It might not be surprising news that a night of heavy drinking impacts a person’s short-term memory, but University of Florida researchers have found that older adults’ mental abilities are more affected by heavy drinking than younger adults, and that heavy drinking in youth can have long-lasting effects on memory and learning in old age. Researchers investigated the effects of current heavy alcohol consumption as well as a past history of heavy alcohol use on adults. They found the older a person is, the more significantly heavy drinking affects thinking and memory. They also found a lifetime of past heavy drinking has the same negative impact, even after someone stops drinking. The researchers published their findings online Thursday (Sept. 22) in the journal Alcoholism: Clinical and Experimental Research. “As people get older, their decline of memory is one of their greatest complaints. We found that in those who drink heavily, as they age, they have a greater decline in thinking and memory than their non-drinking or moderate-drinking counterparts,” said Adam Woods, Ph.D., an assistant professor in the UF College of Medicine’s department of aging and geriatric research who led the study. “The real story is less of an age story and more of one of the consequences of heavy drinking in your past. You may think, ‘Well, I’m young, I’ll be fine, my body can take it.’ The reality is our data suggest this may not be the case. If you are drinking heavily, you may experience long-term cognitive consequences throughout life.” Some of these consequences can be difficulty learning new technology, remembering steps to a recipe, taking a medication on a prescribed schedule, and even driving. For the study, researchers recruited 66 participants — 35 women and 31 men between the ages of 35 and 70. The participants met the National Institute on Alcohol Abuse and Alcoholism’s criteria for heavy drinking, which means both men and women drank five or more drinks on the same occasion on five or more days in the past 30 days. The participants, recruited from the Lifespan/Tufts/Brown University Center for AIDs Research, underwent a comprehensive battery of testing to investigate their mental abilities and memory recall. The participants were also compared with non-drinkers and moderate drinkers. The researchers found that heavy drinking in older adults was associated with poorer global cognitive function, learning, memory and motor function. A history of heavy past drinking was associated with poorer function in those same areas as well as in attention. “Learning and memory is so central not only to our ability to function in an everyday environment, but it’s also a subcomponent in almost every element of human cognition,” said Woods, who is also the assistant director of the Center for Cognitive Aging and Memory Clinical Translational Research Program in the Evelyn F. and William L. McKnight Brain Institute at the University of Florida.
September 16, 2016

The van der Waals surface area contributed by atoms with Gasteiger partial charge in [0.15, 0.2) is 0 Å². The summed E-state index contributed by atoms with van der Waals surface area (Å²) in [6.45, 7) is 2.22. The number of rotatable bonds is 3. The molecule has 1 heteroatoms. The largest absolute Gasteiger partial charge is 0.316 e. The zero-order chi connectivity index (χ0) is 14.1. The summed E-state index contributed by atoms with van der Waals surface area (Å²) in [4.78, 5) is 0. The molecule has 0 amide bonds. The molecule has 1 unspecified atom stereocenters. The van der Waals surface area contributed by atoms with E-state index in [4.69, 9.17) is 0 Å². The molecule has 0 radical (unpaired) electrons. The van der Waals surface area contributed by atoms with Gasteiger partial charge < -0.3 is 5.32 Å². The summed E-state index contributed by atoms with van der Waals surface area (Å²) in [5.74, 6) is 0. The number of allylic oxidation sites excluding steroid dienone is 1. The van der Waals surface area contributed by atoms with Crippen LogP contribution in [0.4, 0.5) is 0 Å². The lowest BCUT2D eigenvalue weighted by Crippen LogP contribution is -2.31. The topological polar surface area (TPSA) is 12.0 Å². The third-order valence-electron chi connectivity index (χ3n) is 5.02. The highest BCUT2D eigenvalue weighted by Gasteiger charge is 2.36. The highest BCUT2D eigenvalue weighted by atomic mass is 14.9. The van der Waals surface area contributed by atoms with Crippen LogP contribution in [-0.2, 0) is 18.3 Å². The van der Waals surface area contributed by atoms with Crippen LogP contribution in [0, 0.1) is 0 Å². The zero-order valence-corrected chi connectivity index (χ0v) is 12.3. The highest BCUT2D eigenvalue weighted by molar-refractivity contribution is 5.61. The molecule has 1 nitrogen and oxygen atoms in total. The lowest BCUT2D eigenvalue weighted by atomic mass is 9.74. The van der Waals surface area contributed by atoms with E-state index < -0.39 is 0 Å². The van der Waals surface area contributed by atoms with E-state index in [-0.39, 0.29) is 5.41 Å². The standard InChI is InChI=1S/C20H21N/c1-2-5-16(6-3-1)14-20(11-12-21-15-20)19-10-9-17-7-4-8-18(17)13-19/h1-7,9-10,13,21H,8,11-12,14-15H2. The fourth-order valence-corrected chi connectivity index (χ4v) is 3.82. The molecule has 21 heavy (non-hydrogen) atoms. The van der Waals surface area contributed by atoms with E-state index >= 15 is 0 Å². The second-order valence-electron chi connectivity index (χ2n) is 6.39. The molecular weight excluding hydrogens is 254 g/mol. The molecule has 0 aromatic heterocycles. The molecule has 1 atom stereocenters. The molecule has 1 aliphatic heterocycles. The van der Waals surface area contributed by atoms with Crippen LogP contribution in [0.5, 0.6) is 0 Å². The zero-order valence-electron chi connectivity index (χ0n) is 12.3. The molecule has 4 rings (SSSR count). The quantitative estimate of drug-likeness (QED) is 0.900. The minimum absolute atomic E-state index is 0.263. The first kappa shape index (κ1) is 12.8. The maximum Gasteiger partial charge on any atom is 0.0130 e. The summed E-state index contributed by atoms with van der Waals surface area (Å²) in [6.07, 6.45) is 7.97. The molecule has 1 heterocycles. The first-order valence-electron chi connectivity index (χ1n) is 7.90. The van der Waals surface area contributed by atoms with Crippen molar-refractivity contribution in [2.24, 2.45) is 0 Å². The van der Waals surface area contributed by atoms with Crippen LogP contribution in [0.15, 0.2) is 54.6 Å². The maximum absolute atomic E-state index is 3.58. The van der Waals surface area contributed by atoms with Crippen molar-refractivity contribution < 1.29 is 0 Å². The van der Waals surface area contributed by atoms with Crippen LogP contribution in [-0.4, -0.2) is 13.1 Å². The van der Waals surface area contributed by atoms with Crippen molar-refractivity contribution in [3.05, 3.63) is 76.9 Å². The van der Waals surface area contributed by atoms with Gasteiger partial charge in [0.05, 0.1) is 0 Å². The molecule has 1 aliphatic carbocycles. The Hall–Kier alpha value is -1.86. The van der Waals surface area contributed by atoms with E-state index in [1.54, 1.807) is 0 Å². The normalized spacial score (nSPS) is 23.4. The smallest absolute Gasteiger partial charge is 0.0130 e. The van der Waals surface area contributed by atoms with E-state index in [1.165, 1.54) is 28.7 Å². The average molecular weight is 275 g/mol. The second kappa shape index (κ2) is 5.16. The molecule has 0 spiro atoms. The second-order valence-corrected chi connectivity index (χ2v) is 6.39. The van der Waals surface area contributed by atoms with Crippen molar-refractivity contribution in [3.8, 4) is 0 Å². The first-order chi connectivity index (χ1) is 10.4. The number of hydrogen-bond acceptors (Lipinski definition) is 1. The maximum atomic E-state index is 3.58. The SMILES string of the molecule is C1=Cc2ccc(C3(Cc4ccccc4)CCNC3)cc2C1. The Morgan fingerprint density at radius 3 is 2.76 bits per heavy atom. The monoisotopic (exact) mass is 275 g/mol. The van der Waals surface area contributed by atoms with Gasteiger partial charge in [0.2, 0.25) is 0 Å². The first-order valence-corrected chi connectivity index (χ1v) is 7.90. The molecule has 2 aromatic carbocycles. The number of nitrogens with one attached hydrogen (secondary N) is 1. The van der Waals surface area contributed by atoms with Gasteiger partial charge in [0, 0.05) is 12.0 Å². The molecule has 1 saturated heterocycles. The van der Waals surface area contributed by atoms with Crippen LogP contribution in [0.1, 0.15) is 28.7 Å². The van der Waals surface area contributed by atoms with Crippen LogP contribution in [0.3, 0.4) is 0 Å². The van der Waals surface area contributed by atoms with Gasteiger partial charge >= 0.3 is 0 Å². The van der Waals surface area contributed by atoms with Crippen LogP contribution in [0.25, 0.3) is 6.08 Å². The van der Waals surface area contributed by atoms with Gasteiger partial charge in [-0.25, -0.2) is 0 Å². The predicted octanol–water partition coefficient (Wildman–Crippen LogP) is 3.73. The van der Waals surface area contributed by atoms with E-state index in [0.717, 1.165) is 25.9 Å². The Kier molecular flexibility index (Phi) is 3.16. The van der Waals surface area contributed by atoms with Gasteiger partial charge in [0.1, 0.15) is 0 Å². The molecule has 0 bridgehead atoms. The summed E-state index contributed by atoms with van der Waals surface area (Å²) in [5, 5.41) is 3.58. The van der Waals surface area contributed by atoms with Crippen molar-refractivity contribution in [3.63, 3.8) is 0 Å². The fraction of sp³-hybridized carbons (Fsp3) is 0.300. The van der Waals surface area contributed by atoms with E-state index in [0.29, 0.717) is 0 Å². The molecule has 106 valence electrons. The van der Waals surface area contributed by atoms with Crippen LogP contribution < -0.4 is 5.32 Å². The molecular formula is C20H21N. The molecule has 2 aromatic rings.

As the mom of a young child with autism spectrum disorder, Jovon Howard is hesitant to step away even for a few minutes to take a shower or wash the dishes. Her daughter, 6-year-old Jaliyah, is as curious as any child and has figured out how to unlock doors. And because she is primarily nonverbal, Jaliyah won’t respond to being called. “We’ve had a couple of major scares,” her mom said. Now, a new state program aims to help families like Jaliyah’s, providing free, wristwatch-style GPS tracking devices to people who have autism spectrum disorder and are at risk for wandering. The state-funded pilot program, being launched by the Center for Autism and Related Disabilities at the University of Florida and two other centers, will cover the cost of the devices for participants as well as receivers for local sheriff’s offices. In addition to the UF center, centers at Florida Atlantic University and the University of South Florida will provide devices to participants in the Palm Beach and Tampa areas. The devices are being made available through state grants — $100,000 to each of the three centers — as a result of Senate Bill 230, which the Legislature passed this year. The law is aimed at improving personal safety for people with autism spectrum disorder by providing tracking devices that aid in search-and-rescue efforts. Known as Project Leo, the law was passed following the 2014 death of 9-year-old Leo Walker, a boy with autism spectrum disorder who wandered from his North Florida home and drowned in a nearby pond. Under the program, 80 personal transmitters — which can be attached to clothing or worn around the wrist or ankle — will be available at the UF center and distributed to those who meet certain criteria, including risk of wandering and a diagnosis of autism spectrum disorder. “It can save lives,” said Ann-Marie Orlando, Ph.D., a research assistant professor at UF’s Center for Autism and Related Disabilities. “We want children and families to be protected.” The program is geared toward helping families who cannot afford such devices, which are available for purchase online and can be connected to receivers already in use by many sheriff’s offices, including the Alachua County Sheriff’s Office. “Some families can afford them, but others can’t,” Orlando said. “The purpose is to help those who can’t do this on their own.” Greg Valcante, Ph.D., director of UF’s center, wants to get the word out to parents who might be interested in participating in the pilot program. In the Gainesville region, residents of Alachua, Columbia, Suwannee, Hamilton and Baker counties may apply; those interested should contact Ana Vilfort Garces at the Center for Autism and Related Disabilities at 352-273-0581 or firstname.lastname@example.org. UF’s center is obtaining its transmitters from Project Lifesaver International, a Port St. Lucie-based nonprofit that sells electronics intended for people with cognitive disorders. According to Project Lifesaver, most people who wander are found within a few miles of home, and the use of tracking devices has cut search times from hours or days to minutes. The three Florida centers will report back on the results of the pilot project by December 2017 and make recommendations to the governor and Legislature. For Jovon Howard of Gainesville, word of the new program is great news. Her family had briefly used a tracking device with Jaliyah — a device that provided status updates to their smartphones — but it became too costly. “Her wanting to get out is her natural curiosity as a child,” Howard said. “The problem is she doesn’t have a sense of danger. She’s just doing what kids naturally want to do.”